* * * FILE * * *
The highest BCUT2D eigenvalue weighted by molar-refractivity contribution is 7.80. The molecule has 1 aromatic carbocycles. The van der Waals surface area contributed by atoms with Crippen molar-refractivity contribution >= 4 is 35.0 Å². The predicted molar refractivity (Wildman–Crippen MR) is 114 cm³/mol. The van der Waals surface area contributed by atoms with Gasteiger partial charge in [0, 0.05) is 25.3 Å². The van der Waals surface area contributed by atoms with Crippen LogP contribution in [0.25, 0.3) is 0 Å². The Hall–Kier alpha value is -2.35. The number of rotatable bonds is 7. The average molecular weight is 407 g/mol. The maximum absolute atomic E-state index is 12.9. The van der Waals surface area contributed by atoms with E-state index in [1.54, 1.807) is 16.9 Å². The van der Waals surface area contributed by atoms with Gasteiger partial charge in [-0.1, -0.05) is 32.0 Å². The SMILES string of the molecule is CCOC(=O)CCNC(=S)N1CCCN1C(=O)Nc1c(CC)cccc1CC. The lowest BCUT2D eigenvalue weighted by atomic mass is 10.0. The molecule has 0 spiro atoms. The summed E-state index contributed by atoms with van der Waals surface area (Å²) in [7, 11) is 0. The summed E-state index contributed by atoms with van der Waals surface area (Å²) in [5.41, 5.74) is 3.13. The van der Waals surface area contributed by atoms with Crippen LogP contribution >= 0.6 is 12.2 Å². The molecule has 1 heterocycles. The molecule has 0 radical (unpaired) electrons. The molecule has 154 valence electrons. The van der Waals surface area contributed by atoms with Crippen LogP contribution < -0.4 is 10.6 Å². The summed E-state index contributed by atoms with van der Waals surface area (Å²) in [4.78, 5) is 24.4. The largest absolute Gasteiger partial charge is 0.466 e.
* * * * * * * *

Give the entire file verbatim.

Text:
The highest BCUT2D eigenvalue weighted by molar-refractivity contribution is 7.80. The molecule has 1 aromatic carbocycles. The van der Waals surface area contributed by atoms with Crippen molar-refractivity contribution >= 4 is 35.0 Å². The predicted molar refractivity (Wildman–Crippen MR) is 114 cm³/mol. The van der Waals surface area contributed by atoms with Gasteiger partial charge in [0, 0.05) is 25.3 Å². The van der Waals surface area contributed by atoms with Crippen LogP contribution in [0.25, 0.3) is 0 Å². The Hall–Kier alpha value is -2.35. The number of rotatable bonds is 7. The average molecular weight is 407 g/mol. The maximum absolute atomic E-state index is 12.9. The van der Waals surface area contributed by atoms with E-state index in [1.54, 1.807) is 16.9 Å². The van der Waals surface area contributed by atoms with Gasteiger partial charge in [-0.1, -0.05) is 32.0 Å². The SMILES string of the molecule is CCOC(=O)CCNC(=S)N1CCCN1C(=O)Nc1c(CC)cccc1CC. The lowest BCUT2D eigenvalue weighted by atomic mass is 10.0. The molecule has 0 spiro atoms. The summed E-state index contributed by atoms with van der Waals surface area (Å²) in [7, 11) is 0. The summed E-state index contributed by atoms with van der Waals surface area (Å²) in [5.41, 5.74) is 3.13. The van der Waals surface area contributed by atoms with Crippen LogP contribution >= 0.6 is 12.2 Å². The molecule has 1 heterocycles. The molecule has 0 radical (unpaired) electrons. The molecule has 154 valence electrons. The van der Waals surface area contributed by atoms with Crippen LogP contribution < -0.4 is 10.6 Å². The summed E-state index contributed by atoms with van der Waals surface area (Å²) in [4.78, 5) is 24.4. The largest absolute Gasteiger partial charge is 0.466 e.